My mouth dropped open when I saw the sprawling mansion and the immaculate grounds. He obviously came from a wealthy family. The front hall was enormous. Everything was enormous. The housekeeper, Mrs. Jenkins was a bit wary of me at first but she soon warmed up. After he showed me around the mansion where a person could easily get lost, he took me around the grounds. Thank goodness I was wearing a pair of runners. There was so much to see.
As we headed over the rolling countryside towards Winderton Village, he told me more about his parents and his childhood here. Like me, he was an only child. His parents moved from London to here and when they died, the mansion, the land became his. His father always expected him to follow in his footsteps become an MP but he opted to become an English and History professor at Queen Mary University instead. I’m happy that he chose teaching over politics or we never would have met. His mother used to be private secretary to a Duchess but left her position after she got married. She was twenty years his father’s junior.
“Do you have a problem dating a man twice your age?” he asked me.
I shook my head. “No. Age isn’t important to me.”
He smiled and gently squeezed my hand which he had been holding since we left the grounds. “I’m happy to hear that.”
Winderton was very picturesque. It looked like a picture you would see on a postcard. We passed by old farm buildings and visited the All Saints church which is at the center of the town. It’s an Anglican Church although Roman Catholic services were also held there on Saturdays. He must have arranged to have them open the doors for us because we were able to go inside. The Nave and aisles faced north east. It was a very modest looking church, not at all like the Catholic churches I have seen in photos or visited. “Are you Anglican or Catholic?” I asked as we left and headed back to the mansion. The sun was setting. Winderton looked beautiful at sunset.
“I’m Anglican. What about you?”
“I’m neither. I’m still trying to find a church I could belong to, I guess.”
“They are having Carols ‘at the George’ in the Church at 7:30 pm on Tuesday, December 17th. Would you be interested in coming?”
“Yes, I would be.”
“I’ll pick you up around 5 and we will have dinner at the mansion before coming over here. Do you have any plans for Christmas? Will you be spending it with your parents?”
I shook my head. “No, I wouldn’t be spending Christmas with them.”
“Would you spend it and New Year’s with me? I will take you home on New Year’s Day in the early evening.”
“Yes, Professor I would love to spend Christmas and New Year’s with you.”
“Taahira, now that we’re off the campus, I would like you to call me by my first name. Do you know what it is?”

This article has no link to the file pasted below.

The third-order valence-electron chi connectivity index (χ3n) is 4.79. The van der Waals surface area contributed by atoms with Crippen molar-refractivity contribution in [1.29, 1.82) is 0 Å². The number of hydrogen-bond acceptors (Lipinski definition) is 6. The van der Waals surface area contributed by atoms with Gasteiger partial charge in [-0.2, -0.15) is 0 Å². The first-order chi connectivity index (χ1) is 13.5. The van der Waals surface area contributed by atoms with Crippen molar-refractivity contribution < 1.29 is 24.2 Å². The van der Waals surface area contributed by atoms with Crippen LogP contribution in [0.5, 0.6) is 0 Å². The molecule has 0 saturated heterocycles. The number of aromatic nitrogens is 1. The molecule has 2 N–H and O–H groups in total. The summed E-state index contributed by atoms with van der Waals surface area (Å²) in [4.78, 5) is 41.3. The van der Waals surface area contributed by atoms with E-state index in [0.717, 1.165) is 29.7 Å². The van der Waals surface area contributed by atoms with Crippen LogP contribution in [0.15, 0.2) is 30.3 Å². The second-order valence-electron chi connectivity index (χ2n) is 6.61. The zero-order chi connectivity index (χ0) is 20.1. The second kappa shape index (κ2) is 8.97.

“Yes, I do.”
He stopped and turned to face me. We were on the hill leading up to his estate. “I’d like to hear you say it.”
“Say it again…”
His eyes darkened and he pulled me in his arms. He kissed me and I felt a spark. I put my arms around his neck and kissed him back. I have never been kissed before and it was out of this world. We stood there for several minutes exchanging passionate kisses and then, he raised his head, breathing heavily. “We’d better stop,” he said breathlessly.
I was disappointed but I nodded in assent. And lacing his fingers through mine, we headed for the mansion.
Dinner was amazing and afterwards, we went into the drawing-room where we spent the rest of the evening until it was time for him to take me home. We officially started dating after that evening and by the end of January 2020, we were engaged. I joined the Anglican Church. In June, we had a small, intimate wedding. Mrs. Jenkins was the matron of honor and Mr. Jenkins the best man. We spent our honeymoon in romantic Tuscany.
My tribal marks don’t bother me anymore. I have come to accept that they are and always will be a part of me. I have forgiven my parents and am in touch with them. I have informed them that their grandchildren will not be marked. There comes a time in one’s life when they must break with some traditions. I think that this tradition should be outlawed and I’m advocating for that through an organization other victims of tribal marks and I have found called, Scarred for Life. The support has been tremendous and we are pushing for the Nigerian government to ban marking children in the name of culture.
This story is fiction but tribal markings are a reality in Nigeria. There these tribal markings are given to young children using hot knives laced with ash by a local tribal mark giver. This is done for cultural reasons but Senator Dino Melaye feels this practice causes low self-esteem in the marked children and increases the risk of contracting HIV/AIDS because the sharp instruments used by the locales to inscribe the tribal marks were not sterilized. He is pushing for Senate to criminalize the practice. “These tribal marks have become emblems of disfiguration and have hindered many situations of life. Some have developed low self-esteem, they are most times treated with scorn and ridicule.” Melaye was himself a victim of these markings. His grandmother took him to get them while his father, who never wanted his children to have them, was away.
Although the tradition of tribal markings or scarification is dying, it should be outlawed. The Nigerian government needs to put the rights of the children above this barbaric practice of preserving family identity.